We’re back! The trip was wonderful, and I’m proud to report that I was able to stay fairly open and relaxed. There were several times when I realized that we weren’t going to be able to fit in everything I had planned (see Travel Lesson #2, below) but I was able to release my disappointment pretty quickly and be thankful for the experiences we did get to have. (Hey, it just means that I have to go back soon so I can make it to what I missed this time!) If you’d like to see pictures from the trip, you can check out my Instagram feed (@joydetectiveashleybrown).
About midway through the trip I began to jot down some lessons to remember for the next time—some I used to know but had forgotten, and some were new. I will share them with you now; and if you have any of your own hard-won insights from traveling, I would love to hear them!
Travel Lesson #1
Jet lag is REAL; apparently it gets worse as you get older. When my husband and I last went to Europe, it was fifteen years ago. I remember feeling a little dazed that first day, and sleepy the next, and that was it. This time, we both felt like we were underwater for the first three days. I didn’t really feel like myself until Day 5.
We were able to tour around and enjoy ourselves, but every afternoon at about 3 p.m. I would feel like I’d been hit by a truck. I’d have to push through an overwhelming urge to go to sleep. I would manage to make it until about 9, then I’d collapse. I also felt vaguely seasick. Our son was fine, thankfully—he slept like a ton of bricks each night and woke up at his usual 7 a.m. feeling chipper. Ah, youth!
Travel Lesson #2
Everything takes WAY longer than you expect—even things you think will be simple, like switching trains in the same station (leave LOTS of time for that). My original itinerary was much too ambitious; things that I thought would take an hour or two generally took three or four. And you need a break in between each thing, or you’ll wear yourself out. (If you are like me, you will also need food in between each thing! My appetite was greatly increased, due to all the walking!)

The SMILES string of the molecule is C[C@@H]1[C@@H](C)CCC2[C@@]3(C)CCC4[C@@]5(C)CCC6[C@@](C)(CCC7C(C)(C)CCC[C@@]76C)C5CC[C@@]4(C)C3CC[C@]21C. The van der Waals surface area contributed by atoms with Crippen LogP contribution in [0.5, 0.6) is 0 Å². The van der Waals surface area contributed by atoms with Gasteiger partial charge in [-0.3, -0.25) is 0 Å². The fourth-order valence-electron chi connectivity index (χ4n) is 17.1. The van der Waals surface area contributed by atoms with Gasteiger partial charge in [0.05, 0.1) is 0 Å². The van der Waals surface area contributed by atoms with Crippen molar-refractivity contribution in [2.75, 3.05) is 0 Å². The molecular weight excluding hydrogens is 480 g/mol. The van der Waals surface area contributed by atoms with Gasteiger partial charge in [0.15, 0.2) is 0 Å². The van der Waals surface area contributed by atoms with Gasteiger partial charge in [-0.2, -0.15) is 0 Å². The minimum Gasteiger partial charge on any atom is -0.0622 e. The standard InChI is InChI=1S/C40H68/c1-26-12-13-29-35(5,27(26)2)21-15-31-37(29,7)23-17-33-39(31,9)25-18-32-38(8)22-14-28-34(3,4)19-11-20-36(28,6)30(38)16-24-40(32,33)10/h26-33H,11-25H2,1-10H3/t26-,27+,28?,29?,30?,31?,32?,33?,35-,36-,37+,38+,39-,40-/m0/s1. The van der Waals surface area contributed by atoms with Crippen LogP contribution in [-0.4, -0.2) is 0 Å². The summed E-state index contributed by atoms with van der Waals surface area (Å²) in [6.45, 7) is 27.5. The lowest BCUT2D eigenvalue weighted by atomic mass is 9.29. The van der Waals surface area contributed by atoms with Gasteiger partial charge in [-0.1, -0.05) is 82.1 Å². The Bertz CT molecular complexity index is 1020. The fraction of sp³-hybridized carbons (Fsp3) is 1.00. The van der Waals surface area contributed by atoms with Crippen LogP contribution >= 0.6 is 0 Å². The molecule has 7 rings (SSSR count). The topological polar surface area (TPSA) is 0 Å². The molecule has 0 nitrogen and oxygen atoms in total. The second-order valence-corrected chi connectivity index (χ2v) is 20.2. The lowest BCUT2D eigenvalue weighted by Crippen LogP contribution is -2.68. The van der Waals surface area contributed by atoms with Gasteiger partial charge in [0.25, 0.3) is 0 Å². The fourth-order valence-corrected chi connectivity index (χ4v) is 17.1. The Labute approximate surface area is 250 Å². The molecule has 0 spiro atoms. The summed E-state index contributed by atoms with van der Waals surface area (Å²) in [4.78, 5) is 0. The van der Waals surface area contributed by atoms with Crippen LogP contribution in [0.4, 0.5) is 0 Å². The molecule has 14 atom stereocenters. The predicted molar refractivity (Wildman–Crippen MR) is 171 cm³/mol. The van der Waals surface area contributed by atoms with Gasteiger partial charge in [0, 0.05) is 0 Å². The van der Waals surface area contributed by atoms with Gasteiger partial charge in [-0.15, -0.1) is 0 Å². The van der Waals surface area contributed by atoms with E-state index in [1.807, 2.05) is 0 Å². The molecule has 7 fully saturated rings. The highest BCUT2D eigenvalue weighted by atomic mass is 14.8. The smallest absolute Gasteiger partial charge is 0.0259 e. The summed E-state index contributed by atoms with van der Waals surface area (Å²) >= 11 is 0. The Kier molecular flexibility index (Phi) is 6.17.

Travel Lesson #3
In a foreign country, everything is foreign, not just the language. That can be surprisingly disconcerting. Obviously, we knew there would be a learning curve as we figured out how to get around in a new place. But I had forgotten about all the little differences—plugs (which even varied from the UK to mainland Europe), light switches, appliances, train stations, restaurants, stores, food… practically every aspect of basic life was different, and it was tiring to have to keep figuring stuff out. It took a while to get to a comfort level.
It didn’t help that we stayed in three very different countries on this one trip, so by the time we got the hang of one place, it was time to move on. On our next trip we will limit ourselves to one or two places.
For example, something as simple as walking on the street could be really taxing—in some places, what looks like sidewalks are actually bike lanes, and when crossing streets you often have to watch out for cars, and bikes, and motorbikes.
Going out to eat was often more complicated than expected. We were able to decipher descriptions easily enough, and even often found places with English “subtitles” on the menu. But many times descriptions seemed straightforward, but the food was not what we were expecting. For example, I was really craving some greens after a few days of heavy fried food, so I was thrilled to see a grilled chicken Caesar salad on a menu.